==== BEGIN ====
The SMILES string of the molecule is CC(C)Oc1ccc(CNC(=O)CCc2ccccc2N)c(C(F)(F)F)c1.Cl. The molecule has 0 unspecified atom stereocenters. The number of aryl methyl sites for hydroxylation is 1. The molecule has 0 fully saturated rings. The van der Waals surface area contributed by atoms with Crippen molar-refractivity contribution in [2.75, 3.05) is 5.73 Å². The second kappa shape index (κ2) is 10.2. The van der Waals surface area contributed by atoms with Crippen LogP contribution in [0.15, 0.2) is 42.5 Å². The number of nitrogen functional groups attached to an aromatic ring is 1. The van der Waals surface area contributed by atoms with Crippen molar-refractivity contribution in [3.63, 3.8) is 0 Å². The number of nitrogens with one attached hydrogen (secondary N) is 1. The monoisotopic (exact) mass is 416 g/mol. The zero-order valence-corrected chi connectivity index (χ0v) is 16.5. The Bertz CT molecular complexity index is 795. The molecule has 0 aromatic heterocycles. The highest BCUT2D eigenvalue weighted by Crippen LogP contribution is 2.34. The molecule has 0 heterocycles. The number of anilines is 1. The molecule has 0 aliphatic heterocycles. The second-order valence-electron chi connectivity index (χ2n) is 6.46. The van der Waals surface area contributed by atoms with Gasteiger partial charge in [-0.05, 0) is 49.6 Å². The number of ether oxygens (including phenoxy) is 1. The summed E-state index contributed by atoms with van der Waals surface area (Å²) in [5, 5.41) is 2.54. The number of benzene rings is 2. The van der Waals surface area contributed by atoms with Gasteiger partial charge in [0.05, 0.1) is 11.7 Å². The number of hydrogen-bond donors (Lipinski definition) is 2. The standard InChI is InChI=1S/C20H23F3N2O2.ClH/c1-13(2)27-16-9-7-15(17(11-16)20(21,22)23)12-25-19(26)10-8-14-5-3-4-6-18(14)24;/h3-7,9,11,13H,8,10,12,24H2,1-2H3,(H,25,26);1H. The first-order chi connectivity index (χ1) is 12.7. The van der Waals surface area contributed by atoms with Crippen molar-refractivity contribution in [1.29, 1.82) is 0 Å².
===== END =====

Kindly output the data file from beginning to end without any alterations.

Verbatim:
The SMILES string of the molecule is CC(C)Oc1ccc(CNC(=O)CCc2ccccc2N)c(C(F)(F)F)c1.Cl. The molecule has 0 unspecified atom stereocenters. The number of aryl methyl sites for hydroxylation is 1. The molecule has 0 fully saturated rings. The van der Waals surface area contributed by atoms with Crippen molar-refractivity contribution in [2.75, 3.05) is 5.73 Å². The second kappa shape index (κ2) is 10.2. The van der Waals surface area contributed by atoms with Crippen LogP contribution in [0.15, 0.2) is 42.5 Å². The number of nitrogen functional groups attached to an aromatic ring is 1. The van der Waals surface area contributed by atoms with Crippen molar-refractivity contribution in [3.63, 3.8) is 0 Å². The number of nitrogens with one attached hydrogen (secondary N) is 1. The monoisotopic (exact) mass is 416 g/mol. The zero-order valence-corrected chi connectivity index (χ0v) is 16.5. The Bertz CT molecular complexity index is 795. The molecule has 0 aromatic heterocycles. The highest BCUT2D eigenvalue weighted by Crippen LogP contribution is 2.34. The molecule has 0 heterocycles. The number of anilines is 1. The molecule has 0 aliphatic heterocycles. The second-order valence-electron chi connectivity index (χ2n) is 6.46. The van der Waals surface area contributed by atoms with Gasteiger partial charge in [-0.05, 0) is 49.6 Å². The number of ether oxygens (including phenoxy) is 1. The summed E-state index contributed by atoms with van der Waals surface area (Å²) in [5, 5.41) is 2.54. The number of benzene rings is 2. The van der Waals surface area contributed by atoms with Gasteiger partial charge in [0.05, 0.1) is 11.7 Å². The number of hydrogen-bond donors (Lipinski definition) is 2. The standard InChI is InChI=1S/C20H23F3N2O2.ClH/c1-13(2)27-16-9-7-15(17(11-16)20(21,22)23)12-25-19(26)10-8-14-5-3-4-6-18(14)24;/h3-7,9,11,13H,8,10,12,24H2,1-2H3,(H,25,26);1H. The first-order chi connectivity index (χ1) is 12.7. The van der Waals surface area contributed by atoms with Crippen molar-refractivity contribution in [1.29, 1.82) is 0 Å².